On July 25th, 2016, Verizon made its formal offer to buy Yahoo for $4.8 billion dollars. We had questioned what value may or may not have remained. Although valuations were high due to Yahoo’s stakes in Alibaba and Yahoo Japan, the company’s market share and user base have been dwindling due to superior offerings from competitors that not only work hard to remain relevant, but also continuously innovate. The revolving door at the CEO position starting in 2009 highlights that the focus on shareholders and creating value were at the forefront, while optimizing infrastructure and services was a critical yet neglected component of Yahoo’s systems. As it is known that at least 500 million user accounts were pilfered through the end of 2014, this would be the time to truly take stock of what could have been done to prevent what Symantec claims is the largest known security breach yet.
With continued advancements for readily available compute, minimizing risks around facing a breach require significant investment in technology and processes to keep up with malicious actors (state sponsored or otherwise) needs to be a top priority for any organization that conducts business using an element of the Internet. If a company that once was a powerhouse in search farms out its search bar to the highest bidder, what do they do with the profits? Do they procure intrusion detection and/or prevention solutions, monitoring solutions, and complementary security solutions to the tune of $1.1 billion dollars, or do they buy a blogging site and promise not to screw it up? History has already spoken under the direction of the winner of the most golden of parachutes ever. Do not protect and enhance the security of the user base; buy something that would see a reduction in user engagement if extensive efforts to litter the pages with ads to increase revenue were enforced.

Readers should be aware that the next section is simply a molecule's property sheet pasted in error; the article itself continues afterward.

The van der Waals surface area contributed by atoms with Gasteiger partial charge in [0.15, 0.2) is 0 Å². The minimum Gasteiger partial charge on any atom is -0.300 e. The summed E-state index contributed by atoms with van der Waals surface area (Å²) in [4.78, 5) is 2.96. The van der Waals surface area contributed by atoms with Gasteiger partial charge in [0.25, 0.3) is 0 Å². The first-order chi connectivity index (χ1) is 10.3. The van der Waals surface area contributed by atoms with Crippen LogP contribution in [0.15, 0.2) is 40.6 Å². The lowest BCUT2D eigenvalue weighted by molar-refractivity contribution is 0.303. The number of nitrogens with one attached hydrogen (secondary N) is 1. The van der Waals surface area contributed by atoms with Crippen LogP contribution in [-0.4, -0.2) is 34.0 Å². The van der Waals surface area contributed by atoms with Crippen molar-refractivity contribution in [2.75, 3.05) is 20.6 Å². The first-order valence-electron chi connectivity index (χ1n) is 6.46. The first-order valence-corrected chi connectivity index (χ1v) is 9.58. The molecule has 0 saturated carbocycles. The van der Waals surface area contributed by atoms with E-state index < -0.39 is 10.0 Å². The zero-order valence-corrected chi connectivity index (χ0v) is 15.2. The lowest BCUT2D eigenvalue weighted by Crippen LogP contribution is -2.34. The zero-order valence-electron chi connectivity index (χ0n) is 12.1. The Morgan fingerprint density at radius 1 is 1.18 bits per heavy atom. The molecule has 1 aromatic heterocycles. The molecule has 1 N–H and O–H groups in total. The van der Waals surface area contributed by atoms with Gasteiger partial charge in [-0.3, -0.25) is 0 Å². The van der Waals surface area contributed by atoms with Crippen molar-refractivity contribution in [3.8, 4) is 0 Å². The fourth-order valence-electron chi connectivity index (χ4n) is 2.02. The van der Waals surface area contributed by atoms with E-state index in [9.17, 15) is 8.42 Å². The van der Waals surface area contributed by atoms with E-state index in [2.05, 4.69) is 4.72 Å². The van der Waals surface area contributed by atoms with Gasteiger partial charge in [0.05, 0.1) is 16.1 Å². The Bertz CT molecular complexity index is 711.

The fallout of this hack is going to take years to play out. While Verizon did well with prior acquisitions of companies and properties that fell out of favor, Yahoo is an anomaly that required a far more sweeping analysis before tendering an offer. If what valuable IP they have remains, Microsoft would have circled back and offered pennies on the dollar for it. While the Verizon buyout total is far less than the $53 billion offered by the folks in Redmond in 2008, it’s still more than should realistically have been offered. From an information security and information technology perspective, this will make for an interesting use case in future studies.